Preventing Hazards

So, this brings us to the most important part which is being able to prevent hazards. There are some things we can do to help prevent hazards:

  • Use devices to assist with holding loads
  • Wear PPE
  • Use proper lifting technique
  • Seek help for oversized loads
  • Use blocking materials
  • Mechanical handling aids can be used to lift heavy or awkwardly shaped loads
  • When a mechanical aid is not available, seek help for oversized loads

If using overhead or gantry cranes:

  • Never move a load over co-workers or allow coworkers to walk underneath
  • Return the load block to its designated location after use
  • Do not leave the load block low enough for someone to run into
  • Never leave a suspended load unattended
  • Cranes should be operated only by trained
    and qualified workers 
  • Store wall-mounted cranes against the wall
  • Continuously observe equipment for any sign of problems during operation
  • Don’t allow yourself to become distracted
  • Do not leave unused slings suspended on a crane hook
  • Always know load capacities

When working with conveyors

  • Install an emergency button or pull cord designed to stop the conveyor at the employee’s workstation
  • Install emergency stop cables that extend the entire length of continuously accessible conveyor belts so that the cables can be accessed from any location along the conveyor
  • Design the emergency stop switch so that it must be reset before the conveyor can be restarted
  • Ensure that appropriate personnel inspect the conveyor and clear the stoppage before restarting a conveyor that has stopped due to an overload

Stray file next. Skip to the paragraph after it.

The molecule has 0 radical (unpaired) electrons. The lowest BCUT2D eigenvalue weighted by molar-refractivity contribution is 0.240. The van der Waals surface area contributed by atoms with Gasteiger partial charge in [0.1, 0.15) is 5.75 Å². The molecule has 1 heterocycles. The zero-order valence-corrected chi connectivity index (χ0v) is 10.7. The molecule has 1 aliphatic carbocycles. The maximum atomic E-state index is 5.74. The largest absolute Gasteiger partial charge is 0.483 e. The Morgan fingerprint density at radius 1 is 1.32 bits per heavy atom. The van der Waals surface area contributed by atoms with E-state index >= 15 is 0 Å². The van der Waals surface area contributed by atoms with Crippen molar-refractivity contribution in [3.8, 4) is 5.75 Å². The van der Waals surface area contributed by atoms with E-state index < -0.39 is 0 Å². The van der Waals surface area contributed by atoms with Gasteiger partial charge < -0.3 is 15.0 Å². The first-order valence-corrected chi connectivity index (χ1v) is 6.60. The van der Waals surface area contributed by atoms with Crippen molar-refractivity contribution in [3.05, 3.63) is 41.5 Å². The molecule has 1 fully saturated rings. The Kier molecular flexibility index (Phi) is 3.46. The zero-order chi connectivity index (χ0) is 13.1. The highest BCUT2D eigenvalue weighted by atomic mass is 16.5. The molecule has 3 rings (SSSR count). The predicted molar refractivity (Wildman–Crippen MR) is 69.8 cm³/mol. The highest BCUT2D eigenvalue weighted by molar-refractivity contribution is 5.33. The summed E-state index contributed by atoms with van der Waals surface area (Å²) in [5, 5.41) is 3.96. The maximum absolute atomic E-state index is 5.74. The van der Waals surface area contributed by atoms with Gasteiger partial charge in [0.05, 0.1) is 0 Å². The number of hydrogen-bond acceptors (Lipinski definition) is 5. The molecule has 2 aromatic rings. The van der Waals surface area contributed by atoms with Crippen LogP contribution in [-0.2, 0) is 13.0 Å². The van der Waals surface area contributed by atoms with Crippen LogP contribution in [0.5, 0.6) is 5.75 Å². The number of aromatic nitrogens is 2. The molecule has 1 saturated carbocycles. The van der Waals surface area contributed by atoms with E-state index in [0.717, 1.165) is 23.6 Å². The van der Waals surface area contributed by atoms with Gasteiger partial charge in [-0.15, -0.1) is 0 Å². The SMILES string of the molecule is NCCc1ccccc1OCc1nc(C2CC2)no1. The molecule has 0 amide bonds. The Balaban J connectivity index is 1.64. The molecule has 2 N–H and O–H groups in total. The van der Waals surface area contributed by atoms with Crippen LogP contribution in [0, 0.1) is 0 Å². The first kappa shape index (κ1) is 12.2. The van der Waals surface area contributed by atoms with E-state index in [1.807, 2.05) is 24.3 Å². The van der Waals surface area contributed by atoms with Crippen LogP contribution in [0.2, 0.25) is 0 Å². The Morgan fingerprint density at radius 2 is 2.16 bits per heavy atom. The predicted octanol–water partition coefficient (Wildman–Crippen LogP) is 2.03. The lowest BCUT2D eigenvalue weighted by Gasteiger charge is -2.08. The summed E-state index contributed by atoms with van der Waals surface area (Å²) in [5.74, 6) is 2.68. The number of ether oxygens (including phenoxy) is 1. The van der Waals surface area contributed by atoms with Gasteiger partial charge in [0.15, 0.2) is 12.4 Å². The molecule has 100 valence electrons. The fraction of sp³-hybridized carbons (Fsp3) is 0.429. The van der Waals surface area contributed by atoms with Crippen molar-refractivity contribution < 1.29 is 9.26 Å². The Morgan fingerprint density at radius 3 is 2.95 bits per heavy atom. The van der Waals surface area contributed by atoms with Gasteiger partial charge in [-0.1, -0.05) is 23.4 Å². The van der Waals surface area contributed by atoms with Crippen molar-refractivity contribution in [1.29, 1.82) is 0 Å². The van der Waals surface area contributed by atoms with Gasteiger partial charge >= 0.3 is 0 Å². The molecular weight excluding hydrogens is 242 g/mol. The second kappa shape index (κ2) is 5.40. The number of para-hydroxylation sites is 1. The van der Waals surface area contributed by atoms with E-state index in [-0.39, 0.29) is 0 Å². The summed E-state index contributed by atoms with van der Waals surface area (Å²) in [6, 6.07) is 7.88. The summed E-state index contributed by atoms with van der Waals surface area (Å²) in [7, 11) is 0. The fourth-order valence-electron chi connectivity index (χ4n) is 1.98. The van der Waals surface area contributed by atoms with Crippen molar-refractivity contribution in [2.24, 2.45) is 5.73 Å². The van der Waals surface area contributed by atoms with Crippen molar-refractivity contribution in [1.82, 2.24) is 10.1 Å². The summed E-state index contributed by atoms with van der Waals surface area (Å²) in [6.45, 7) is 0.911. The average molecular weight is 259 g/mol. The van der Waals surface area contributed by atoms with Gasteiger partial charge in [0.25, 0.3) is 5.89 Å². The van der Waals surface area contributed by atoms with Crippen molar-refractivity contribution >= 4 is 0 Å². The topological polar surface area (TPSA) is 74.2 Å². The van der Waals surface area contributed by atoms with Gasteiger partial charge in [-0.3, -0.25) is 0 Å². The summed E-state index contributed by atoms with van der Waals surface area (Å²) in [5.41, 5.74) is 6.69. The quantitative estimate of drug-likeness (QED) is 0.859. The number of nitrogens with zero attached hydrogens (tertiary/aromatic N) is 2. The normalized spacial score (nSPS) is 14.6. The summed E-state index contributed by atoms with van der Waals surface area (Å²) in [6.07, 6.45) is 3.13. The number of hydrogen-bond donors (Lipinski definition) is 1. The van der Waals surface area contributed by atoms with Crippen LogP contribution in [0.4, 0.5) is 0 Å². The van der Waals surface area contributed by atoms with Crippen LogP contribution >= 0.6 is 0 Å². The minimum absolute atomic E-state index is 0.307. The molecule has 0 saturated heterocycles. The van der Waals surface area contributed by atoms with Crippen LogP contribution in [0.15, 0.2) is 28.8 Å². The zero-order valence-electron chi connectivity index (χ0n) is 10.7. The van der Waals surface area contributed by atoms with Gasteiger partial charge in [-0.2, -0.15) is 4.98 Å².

• Prohibit employees from riding on a materials-handling conveyor
  • Provide guards where conveyors pass over work areas or aisles to keep employees from being struck by falling material
  • If the crossover is low enough for workers to run into it, mark the guard with a warning sign or paint it a bright color to protect employees

When working with slings

  • Remove immediately damaged or defective slings from service
  • Do not shorten slings with knots or bolts or other makeshift devices
  • Do not kink sling legs
  • Do not load slings beyond their rated capacity
  • Keep suspended loads clear of all obstructions
  • Remain clear of loads about to be lifted and suspended
  • Do not engage in shock loading 
  • Avoid sudden crane acceleration and deceleration when moving suspended loads
  • Ensure slings have been inspected prior to use 
  • Use straps, sideboards, nets, or other suitable devices to ensure the materials and loads are fully secured against falling

There’s definitely a lot more to cover that we don’t have time for in this article. However, for a fully comprehensive training program, consider our DIY in-house training kit or our online training options. Don’t hesitate to give us a call with any questions. We are always happy to help. 

Call 866-627-3850 or email to learn more.